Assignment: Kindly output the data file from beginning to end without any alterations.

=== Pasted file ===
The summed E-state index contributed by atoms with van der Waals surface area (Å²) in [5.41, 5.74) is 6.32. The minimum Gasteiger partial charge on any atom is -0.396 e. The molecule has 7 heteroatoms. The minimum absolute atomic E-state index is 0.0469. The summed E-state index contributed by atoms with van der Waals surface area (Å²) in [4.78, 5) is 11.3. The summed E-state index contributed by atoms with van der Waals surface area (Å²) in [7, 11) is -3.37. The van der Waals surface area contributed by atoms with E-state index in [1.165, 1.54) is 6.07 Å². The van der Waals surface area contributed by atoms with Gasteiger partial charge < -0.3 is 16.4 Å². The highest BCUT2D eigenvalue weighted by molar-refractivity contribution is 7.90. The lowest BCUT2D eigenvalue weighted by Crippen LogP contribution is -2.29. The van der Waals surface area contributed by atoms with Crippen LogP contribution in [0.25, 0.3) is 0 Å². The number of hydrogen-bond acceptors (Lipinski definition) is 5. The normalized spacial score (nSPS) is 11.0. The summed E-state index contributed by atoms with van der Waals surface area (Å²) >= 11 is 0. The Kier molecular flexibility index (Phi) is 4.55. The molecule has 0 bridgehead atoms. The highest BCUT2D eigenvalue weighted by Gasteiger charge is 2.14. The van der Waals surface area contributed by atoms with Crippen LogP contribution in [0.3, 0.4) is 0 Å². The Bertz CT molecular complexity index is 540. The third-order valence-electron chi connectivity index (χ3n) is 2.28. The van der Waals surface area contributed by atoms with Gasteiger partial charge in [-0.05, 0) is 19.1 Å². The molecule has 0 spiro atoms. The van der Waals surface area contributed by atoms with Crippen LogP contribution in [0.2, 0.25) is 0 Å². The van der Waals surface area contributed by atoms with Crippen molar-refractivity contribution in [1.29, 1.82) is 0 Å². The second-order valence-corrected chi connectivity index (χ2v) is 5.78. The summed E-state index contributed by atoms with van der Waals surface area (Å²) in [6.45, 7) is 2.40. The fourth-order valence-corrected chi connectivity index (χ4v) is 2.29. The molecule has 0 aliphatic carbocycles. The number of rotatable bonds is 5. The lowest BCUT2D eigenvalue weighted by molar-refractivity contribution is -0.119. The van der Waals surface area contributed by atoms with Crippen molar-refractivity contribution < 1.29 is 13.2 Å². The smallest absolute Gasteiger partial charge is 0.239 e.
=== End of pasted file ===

The summed E-state index contributed by atoms with van der Waals surface area (Å²) in [5.41, 5.74) is 6.32. The minimum Gasteiger partial charge on any atom is -0.396 e. The molecule has 7 heteroatoms. The minimum absolute atomic E-state index is 0.0469. The summed E-state index contributed by atoms with van der Waals surface area (Å²) in [4.78, 5) is 11.3. The summed E-state index contributed by atoms with van der Waals surface area (Å²) in [7, 11) is -3.37. The van der Waals surface area contributed by atoms with E-state index in [1.165, 1.54) is 6.07 Å². The van der Waals surface area contributed by atoms with Gasteiger partial charge < -0.3 is 16.4 Å². The highest BCUT2D eigenvalue weighted by molar-refractivity contribution is 7.90. The lowest BCUT2D eigenvalue weighted by Crippen LogP contribution is -2.29. The van der Waals surface area contributed by atoms with Crippen LogP contribution in [0.25, 0.3) is 0 Å². The number of hydrogen-bond acceptors (Lipinski definition) is 5. The normalized spacial score (nSPS) is 11.0. The summed E-state index contributed by atoms with van der Waals surface area (Å²) >= 11 is 0. The Kier molecular flexibility index (Phi) is 4.55. The molecule has 0 bridgehead atoms. The highest BCUT2D eigenvalue weighted by Gasteiger charge is 2.14. The van der Waals surface area contributed by atoms with Crippen LogP contribution in [0.3, 0.4) is 0 Å². The Bertz CT molecular complexity index is 540. The third-order valence-electron chi connectivity index (χ3n) is 2.28. The van der Waals surface area contributed by atoms with Gasteiger partial charge in [-0.05, 0) is 19.1 Å². The molecule has 0 spiro atoms. The van der Waals surface area contributed by atoms with Crippen LogP contribution in [0.2, 0.25) is 0 Å². The van der Waals surface area contributed by atoms with Crippen molar-refractivity contribution in [1.29, 1.82) is 0 Å². The second-order valence-corrected chi connectivity index (χ2v) is 5.78. The summed E-state index contributed by atoms with van der Waals surface area (Å²) in [6.45, 7) is 2.40. The fourth-order valence-corrected chi connectivity index (χ4v) is 2.29. The molecule has 0 aliphatic carbocycles. The number of rotatable bonds is 5. The lowest BCUT2D eigenvalue weighted by molar-refractivity contribution is -0.119. The van der Waals surface area contributed by atoms with Crippen molar-refractivity contribution < 1.29 is 13.2 Å². The smallest absolute Gasteiger partial charge is 0.239 e.